Developers should think of themselves first and foremost as designers! They create environments that shape human interaction for decades. Sustainable real estate development is grounded in a set of design, planning, and economic principles that establishes the framework for project ideas, opportunities, and creativity. This course will explore fundamental design principles for strategic and economically viable real estate development.

    This required, all-online course teaches students skills of visual communication including techniques in the use of images, infographics, diagramming, maps, graphs, layout etc. The course utilizes both on-line software tutorials and instructor-led project-based digital workflow assignments. Learning Goals: 1. Create visually compelling presentation graphics which convey complex data and other non-visual information through the use of images, infographics, diagrams, maps, graphs and layout. 2. Use typography in meaningful ways to communicate written information - 3. Use color, scale, graphic arrangement, symbols, and other visual elements to communicate ideas 4. Create page layouts in both printed and digital platforms which effectively communicate research and arguments. 5. Effectively use concepts of visual hierarchy to organize and present work 6. Employ best practices in analog and digital workflows using Adobe Creative Suite 7. Effectively capture and reproduce high-quality images using scanning, photography, printing, and web space.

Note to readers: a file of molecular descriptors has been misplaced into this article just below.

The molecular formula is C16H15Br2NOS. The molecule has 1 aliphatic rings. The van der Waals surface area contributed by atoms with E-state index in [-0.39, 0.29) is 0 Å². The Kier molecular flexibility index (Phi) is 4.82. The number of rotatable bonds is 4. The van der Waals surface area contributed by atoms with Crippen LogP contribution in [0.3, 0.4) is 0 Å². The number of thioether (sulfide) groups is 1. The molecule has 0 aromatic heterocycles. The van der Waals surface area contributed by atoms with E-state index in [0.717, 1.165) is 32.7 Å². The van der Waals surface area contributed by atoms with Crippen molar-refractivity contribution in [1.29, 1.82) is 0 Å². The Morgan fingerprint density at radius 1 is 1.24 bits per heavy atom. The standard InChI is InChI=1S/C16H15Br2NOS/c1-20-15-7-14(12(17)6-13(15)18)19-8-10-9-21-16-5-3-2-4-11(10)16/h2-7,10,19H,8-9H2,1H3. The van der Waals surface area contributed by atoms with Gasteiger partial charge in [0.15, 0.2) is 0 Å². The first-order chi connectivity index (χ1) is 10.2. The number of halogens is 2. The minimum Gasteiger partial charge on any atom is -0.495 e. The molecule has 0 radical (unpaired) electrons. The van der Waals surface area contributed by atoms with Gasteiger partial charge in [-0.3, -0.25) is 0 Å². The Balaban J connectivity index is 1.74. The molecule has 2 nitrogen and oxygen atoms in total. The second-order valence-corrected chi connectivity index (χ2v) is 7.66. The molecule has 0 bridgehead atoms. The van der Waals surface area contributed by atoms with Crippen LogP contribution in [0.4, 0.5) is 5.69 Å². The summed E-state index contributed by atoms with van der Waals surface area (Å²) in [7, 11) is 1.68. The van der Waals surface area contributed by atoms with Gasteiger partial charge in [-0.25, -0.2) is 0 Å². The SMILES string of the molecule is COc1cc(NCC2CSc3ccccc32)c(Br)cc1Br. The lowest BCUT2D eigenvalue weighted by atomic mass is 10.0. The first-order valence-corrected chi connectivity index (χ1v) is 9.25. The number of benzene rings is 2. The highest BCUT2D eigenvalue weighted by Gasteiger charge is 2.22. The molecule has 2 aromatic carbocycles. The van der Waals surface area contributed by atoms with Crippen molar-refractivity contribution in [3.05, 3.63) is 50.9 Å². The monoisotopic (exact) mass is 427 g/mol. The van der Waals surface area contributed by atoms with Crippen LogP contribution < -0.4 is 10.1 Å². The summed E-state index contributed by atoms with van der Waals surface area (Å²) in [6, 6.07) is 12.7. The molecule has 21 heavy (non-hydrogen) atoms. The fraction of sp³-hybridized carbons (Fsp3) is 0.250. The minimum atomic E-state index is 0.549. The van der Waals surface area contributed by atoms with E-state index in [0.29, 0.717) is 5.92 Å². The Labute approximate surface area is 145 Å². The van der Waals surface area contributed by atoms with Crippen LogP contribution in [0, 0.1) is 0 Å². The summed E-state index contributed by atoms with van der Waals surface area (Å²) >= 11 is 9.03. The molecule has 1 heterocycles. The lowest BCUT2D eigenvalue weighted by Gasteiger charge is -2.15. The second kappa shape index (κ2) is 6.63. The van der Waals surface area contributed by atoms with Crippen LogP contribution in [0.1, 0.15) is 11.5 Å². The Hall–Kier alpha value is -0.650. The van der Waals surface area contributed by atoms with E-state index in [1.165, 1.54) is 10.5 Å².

This course will explore the history of the preservation movement worldwide, with a special focus on the philosophy and practice of historic preservation in the United States. We will explore and critique the social, historical and cultural roots and contemporary meanings of historic preservation and the future of the profession and examine case studies from around the country.

    This course introduces students to the regulatory landscape within which historic preservation practitioners of all types must operate. It examines the legislative hierarchy of federal, state, and local laws that provide the framework to implement historic preservation practices. This course also explores the social, economic, and policy issues that impact the practice of preservation. Such matters including housing justice, sustainability, gentrification, government transparency and the public process, community advocacy, zoning, building code, and local commission powers will be woven throughout the course. The role of the preservation planner and that of preservation planning in the larger context of strategic planning and community development will also be explored. Students will examine current preservation issues and gain a better understanding of how preservation policies impact the historic built environment and the lives of those who live in it.